They should have, in the spring of 2011, raised margin requirements aggressively as silver moved from $19 to $49 an ounce. As it was, they moved margin requirements more than 7 times from $49 back down in price, adding downside pressure, and really communicating to the market, “We will teach you a lesson. We will let you know what we think of gold and silver being delivered off the exchange, of higher prices of the metals. We will let you know how we intend to play the game.”
Just understand, the CME is communicating, this week, their position on higher gold and silver prices, and their position in terms of, “Yes, we’ll change the rules in the middle of the game, not when we are supposed to, but when it is convenient to our positions or the positions of our friends.” This is what is driving me crazy. Raising margin requirements in a falling market is the simplest way of throwing your weight onto the short side.
Kevin: That sounds dirty, as well.
David: It communicates, not so subtly, that you are in league with the operators driving the price down. That’s the reality. The futures market is a rigged game. It’s for insiders and the exchange, itself. We are facing a scenario, or have been, over the last several months, where, with more stocks of gold and silver being taken off the exchange, it is not far to imagine that trend continuing and bringing about force majeure, where essentially, the exchange is unable to deliver physical metals, and has to settle their transactions in cash. You are really talking about the CME being put in an uncomfortable position, and now pushing back.
Kevin: It is interesting, too, Dave, everything you have been talking about up to this point still involves the paper markets, because, at the same time that this was occurring over the last couple of weeks, we have seen the actual physical stores of metals, at the depositories, reducing. They are coming down. They started falling. People who are actually dealing with physical metal are still buying it. It’s like they are un-phased.
David: Kevin, I didn’t go to sleep on Sunday night.
Kevin: I’ll bet.
David: Watching the markets as they opened, we had reasonably strong physical demand in Australia, and then as we transitioned to Hong Kong trade, we had a major bullion bank step in, and without a recapture of $1500 on the upside, that bullion bank began to sell heavily.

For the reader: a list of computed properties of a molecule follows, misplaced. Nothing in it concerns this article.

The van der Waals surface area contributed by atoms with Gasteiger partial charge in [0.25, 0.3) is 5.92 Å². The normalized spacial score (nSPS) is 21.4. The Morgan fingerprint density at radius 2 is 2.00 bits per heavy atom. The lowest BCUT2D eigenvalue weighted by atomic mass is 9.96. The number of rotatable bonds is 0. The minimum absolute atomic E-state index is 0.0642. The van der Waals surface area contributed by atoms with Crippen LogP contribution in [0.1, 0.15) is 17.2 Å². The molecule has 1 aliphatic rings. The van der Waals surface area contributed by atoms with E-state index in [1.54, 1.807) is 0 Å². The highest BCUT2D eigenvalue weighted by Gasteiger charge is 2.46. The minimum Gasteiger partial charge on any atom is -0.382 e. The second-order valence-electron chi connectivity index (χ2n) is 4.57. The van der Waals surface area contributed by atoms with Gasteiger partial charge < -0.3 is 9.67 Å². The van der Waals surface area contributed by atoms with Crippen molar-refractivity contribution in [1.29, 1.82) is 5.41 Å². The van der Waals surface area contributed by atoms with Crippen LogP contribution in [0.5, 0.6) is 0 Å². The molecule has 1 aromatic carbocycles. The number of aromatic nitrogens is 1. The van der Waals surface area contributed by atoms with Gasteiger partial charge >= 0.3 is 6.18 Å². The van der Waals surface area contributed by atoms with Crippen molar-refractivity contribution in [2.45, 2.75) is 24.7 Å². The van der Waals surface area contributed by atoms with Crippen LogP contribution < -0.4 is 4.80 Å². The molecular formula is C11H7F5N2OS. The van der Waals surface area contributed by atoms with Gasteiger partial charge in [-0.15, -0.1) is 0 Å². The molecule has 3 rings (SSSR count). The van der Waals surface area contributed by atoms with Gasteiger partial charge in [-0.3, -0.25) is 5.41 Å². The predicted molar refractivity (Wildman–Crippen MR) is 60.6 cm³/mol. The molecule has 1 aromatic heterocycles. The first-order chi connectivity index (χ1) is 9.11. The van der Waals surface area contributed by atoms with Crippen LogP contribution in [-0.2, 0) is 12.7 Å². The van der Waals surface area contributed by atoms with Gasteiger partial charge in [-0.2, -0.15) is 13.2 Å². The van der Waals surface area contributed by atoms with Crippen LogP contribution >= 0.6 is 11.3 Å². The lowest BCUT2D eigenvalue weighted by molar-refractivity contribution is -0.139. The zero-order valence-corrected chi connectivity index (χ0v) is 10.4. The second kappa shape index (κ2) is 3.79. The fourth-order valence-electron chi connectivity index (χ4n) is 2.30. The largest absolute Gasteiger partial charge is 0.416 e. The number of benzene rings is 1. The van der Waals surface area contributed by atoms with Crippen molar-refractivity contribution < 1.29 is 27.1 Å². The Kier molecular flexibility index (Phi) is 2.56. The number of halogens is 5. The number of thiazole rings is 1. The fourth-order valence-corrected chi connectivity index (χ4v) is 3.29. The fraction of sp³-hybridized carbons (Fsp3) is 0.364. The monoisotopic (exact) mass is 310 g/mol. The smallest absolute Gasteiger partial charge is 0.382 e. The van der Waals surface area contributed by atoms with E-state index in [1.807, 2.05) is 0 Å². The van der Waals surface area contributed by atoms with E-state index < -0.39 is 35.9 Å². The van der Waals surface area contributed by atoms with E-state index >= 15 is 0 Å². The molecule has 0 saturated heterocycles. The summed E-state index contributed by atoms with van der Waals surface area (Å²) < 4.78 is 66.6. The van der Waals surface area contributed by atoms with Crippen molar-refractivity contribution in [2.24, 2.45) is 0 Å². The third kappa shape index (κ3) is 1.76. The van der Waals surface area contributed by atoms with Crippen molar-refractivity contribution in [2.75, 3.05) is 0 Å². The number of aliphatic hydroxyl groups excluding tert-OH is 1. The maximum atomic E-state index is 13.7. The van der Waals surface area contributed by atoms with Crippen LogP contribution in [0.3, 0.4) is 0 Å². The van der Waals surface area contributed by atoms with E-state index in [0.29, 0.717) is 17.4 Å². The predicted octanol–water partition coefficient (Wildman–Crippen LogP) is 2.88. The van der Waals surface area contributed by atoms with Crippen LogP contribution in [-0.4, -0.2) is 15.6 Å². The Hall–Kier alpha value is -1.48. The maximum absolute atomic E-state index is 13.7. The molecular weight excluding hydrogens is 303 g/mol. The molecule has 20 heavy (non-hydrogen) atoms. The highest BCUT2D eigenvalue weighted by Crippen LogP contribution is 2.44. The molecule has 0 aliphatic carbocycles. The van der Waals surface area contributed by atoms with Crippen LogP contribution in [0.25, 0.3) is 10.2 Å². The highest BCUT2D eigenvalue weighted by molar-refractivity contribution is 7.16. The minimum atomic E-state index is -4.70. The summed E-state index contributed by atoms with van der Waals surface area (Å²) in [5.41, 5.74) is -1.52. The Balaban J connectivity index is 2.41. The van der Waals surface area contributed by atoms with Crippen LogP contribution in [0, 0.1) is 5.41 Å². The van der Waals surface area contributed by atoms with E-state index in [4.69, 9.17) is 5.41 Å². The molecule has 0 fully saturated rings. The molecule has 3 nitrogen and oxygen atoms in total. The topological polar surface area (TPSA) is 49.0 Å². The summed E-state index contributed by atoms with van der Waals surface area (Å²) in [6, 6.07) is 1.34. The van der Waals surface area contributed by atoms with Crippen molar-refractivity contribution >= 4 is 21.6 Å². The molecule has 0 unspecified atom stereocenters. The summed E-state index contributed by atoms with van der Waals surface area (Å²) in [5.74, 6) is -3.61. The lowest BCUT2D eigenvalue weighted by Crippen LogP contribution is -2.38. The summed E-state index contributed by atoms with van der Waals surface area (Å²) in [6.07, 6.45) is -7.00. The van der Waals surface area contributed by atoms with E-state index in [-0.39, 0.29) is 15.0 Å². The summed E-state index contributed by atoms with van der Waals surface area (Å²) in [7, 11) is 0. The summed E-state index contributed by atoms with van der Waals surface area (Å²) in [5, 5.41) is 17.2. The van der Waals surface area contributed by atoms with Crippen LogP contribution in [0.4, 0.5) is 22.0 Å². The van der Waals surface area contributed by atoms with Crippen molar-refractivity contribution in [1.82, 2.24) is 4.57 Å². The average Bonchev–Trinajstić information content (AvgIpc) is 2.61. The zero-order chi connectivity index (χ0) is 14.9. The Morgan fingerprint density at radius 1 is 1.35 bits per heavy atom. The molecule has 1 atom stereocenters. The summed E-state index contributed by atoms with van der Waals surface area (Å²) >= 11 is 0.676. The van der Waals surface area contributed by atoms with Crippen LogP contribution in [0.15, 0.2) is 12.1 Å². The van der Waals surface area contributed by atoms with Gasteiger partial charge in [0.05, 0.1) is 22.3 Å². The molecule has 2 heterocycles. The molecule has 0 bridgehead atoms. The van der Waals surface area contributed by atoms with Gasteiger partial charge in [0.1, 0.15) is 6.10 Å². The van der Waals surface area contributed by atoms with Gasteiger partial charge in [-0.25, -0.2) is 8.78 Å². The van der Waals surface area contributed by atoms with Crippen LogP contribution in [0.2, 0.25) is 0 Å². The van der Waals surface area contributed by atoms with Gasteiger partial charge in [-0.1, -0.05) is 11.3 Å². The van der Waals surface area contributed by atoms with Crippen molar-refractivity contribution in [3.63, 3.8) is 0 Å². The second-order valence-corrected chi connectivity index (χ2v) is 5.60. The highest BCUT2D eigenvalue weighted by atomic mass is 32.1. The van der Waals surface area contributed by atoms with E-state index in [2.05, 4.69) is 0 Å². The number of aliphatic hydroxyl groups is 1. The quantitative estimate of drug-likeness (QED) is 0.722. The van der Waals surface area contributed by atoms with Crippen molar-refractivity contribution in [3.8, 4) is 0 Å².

Kevin: Trying to keep it from going above $1500.
David: This is where, we come to this week, and we have the CME colluding with BS traders, driving the price down, limiting the amount of metals that can be delivered off the exchange, discouraging that by driving the price down.
Kevin: And we have a puppet press.
David: And then you have the puppet press participating and helping create an atmosphere of negativity. Frankly, the article that the Wall Street Journal wrote last week, and then again, I’ll have you know, there is a second article, April 16th, Wall Street Journal, Goldman-Sachs, and how does the headline read? “Keep shorting gold.” It is amazing, if you looked at April 16th and the trade in gold, of course you began to see a bit of a bounce in price, and this is in overseas trade.
Kevin: So what they are saying is, “We haven’t made enough, keep shorting gold.”
David: And by the time the Wall Street Journal is printed and out the door, I think Goldman-Sachs realizes that they are losing some steam, and that they need to, or would like to, see a little bit more momentum on the downside. They haven’t closed out their position yet, and of course, when you close out a short position, you have to buy back the asset in question, and that forces the price higher. We haven’t seen short-covering to any degree yet. We haven’t seen a Goldman-Sachs cover. I’d love to participate in seeing them cover.
Kevin: Wouldn’t it be fun if everybody went in and bought gold to the point that Goldman-Sachs actually lost on a trade and they had to go cover that position?
David: If the Wall Street Journal was printing articles about the stock market, and a major Wall Street firm was shorting the daylights out of the S&P 500, or the Dow, or the NASDAQ, do you know what you would have? You would have a string of lawsuits and cease and desists from the New York Stock Exchange, from a number of pension funds and asset managers, which raises the question. Has Goldman-Sachs offered adequate disclosures? Has the Wall Street Journal calculated the risk that they have taken on in pimping Goldman-Sachs’ trade book?
As if last Wednesday’s Wall Street Journal article wasn’t suspicious enough, with the “We are recommending shorting gold today,” we have this follow-on article Tuesday, Wall Street Journal, saying, “Keep shorting the metals.” And then on top of that, think of the coincidence. Tuesday, Goldman-Sachs says keep shorting the metals, and effective at the end of the day, on Tuesday, is the CME’s implementation of higher margin requirements, essentially gutting the longs. Is it mere coincidence that the CME raises margin requirements in a supportive manner for two of Goldman-Sachs’ largest positions? Come on, this is mind-boggling.